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Curriculum Learning for Graph Neural Networks: Which Edges Should We Learn First

Zheng Zhang · Junxiang Wang · Liang Zhao

Great Hall & Hall B1+B2 (level 1) #702
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[ Paper [ Poster [ OpenReview
Thu 14 Dec 8:45 a.m. PST — 10:45 a.m. PST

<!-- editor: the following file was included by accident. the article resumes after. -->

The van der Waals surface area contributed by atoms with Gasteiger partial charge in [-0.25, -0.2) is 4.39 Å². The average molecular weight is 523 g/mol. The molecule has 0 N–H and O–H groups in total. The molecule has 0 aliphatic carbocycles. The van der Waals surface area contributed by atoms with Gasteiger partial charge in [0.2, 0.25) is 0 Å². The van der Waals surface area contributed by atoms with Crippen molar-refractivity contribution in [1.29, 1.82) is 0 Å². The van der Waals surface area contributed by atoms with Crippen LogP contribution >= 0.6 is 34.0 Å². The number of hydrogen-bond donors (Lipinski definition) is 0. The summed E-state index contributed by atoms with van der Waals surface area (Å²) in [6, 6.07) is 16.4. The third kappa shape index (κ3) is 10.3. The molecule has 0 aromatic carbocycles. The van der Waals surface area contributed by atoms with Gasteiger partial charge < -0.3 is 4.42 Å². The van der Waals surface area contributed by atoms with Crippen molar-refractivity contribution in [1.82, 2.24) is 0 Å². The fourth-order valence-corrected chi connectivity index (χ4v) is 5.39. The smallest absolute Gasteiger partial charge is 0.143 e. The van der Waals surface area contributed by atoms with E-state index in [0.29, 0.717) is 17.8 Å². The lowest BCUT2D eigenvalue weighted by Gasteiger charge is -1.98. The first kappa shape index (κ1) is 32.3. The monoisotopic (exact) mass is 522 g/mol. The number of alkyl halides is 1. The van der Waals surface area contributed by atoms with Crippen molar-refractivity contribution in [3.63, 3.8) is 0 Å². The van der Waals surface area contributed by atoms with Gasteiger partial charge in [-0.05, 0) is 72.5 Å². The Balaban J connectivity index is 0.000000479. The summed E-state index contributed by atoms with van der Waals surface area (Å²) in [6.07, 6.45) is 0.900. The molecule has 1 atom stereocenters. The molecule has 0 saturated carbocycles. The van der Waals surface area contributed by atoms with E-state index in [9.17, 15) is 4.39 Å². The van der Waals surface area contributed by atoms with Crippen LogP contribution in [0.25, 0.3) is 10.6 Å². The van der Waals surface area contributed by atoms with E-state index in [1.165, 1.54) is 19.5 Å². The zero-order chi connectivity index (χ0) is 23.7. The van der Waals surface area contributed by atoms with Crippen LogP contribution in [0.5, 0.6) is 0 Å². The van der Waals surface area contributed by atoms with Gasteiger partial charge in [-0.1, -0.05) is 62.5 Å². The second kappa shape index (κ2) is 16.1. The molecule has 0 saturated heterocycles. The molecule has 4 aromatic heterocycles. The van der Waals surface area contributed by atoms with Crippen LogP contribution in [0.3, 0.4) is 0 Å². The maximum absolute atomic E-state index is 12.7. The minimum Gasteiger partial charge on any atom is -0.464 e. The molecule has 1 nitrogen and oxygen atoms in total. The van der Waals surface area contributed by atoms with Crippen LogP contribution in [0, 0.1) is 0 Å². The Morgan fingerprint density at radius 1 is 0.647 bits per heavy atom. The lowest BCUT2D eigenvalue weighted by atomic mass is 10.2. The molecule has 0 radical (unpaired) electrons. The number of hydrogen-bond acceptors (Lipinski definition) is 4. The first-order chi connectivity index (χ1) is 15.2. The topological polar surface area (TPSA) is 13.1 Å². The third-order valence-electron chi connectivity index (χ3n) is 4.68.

Graph Neural Networks (GNNs) have achieved great success in representing data with dependencies by recursively propagating and aggregating messages along the edges. However, edges in real-world graphs often have varying degrees of difficulty, and some edges may even be noisy to the downstream tasks. Therefore, existing GNNs may lead to suboptimal learned representations because they usually treat every edge in the graph equally. On the other hand, Curriculum Learning (CL), which mimics the human learning principle of learning data samples in a meaningful order, has been shown to be effective in improving the generalization ability and robustness of representation learners by gradually proceeding from easy to more difficult samples during training. Unfortunately, existing CL strategies are designed for independent data samples and cannot trivially generalize to handle data dependencies. To address these issues, we propose a novel CL strategy to gradually incorporate more edges into training according to their difficulty from easy to hard, where the degree of difficulty is measured by how well the edges are expected given the model training status. We demonstrate the strength of our proposed method in improving the generalization ability and robustness of learned representations through extensive experiments on nine synthetic datasets and nine real-world datasets. The code for our proposed method is available at

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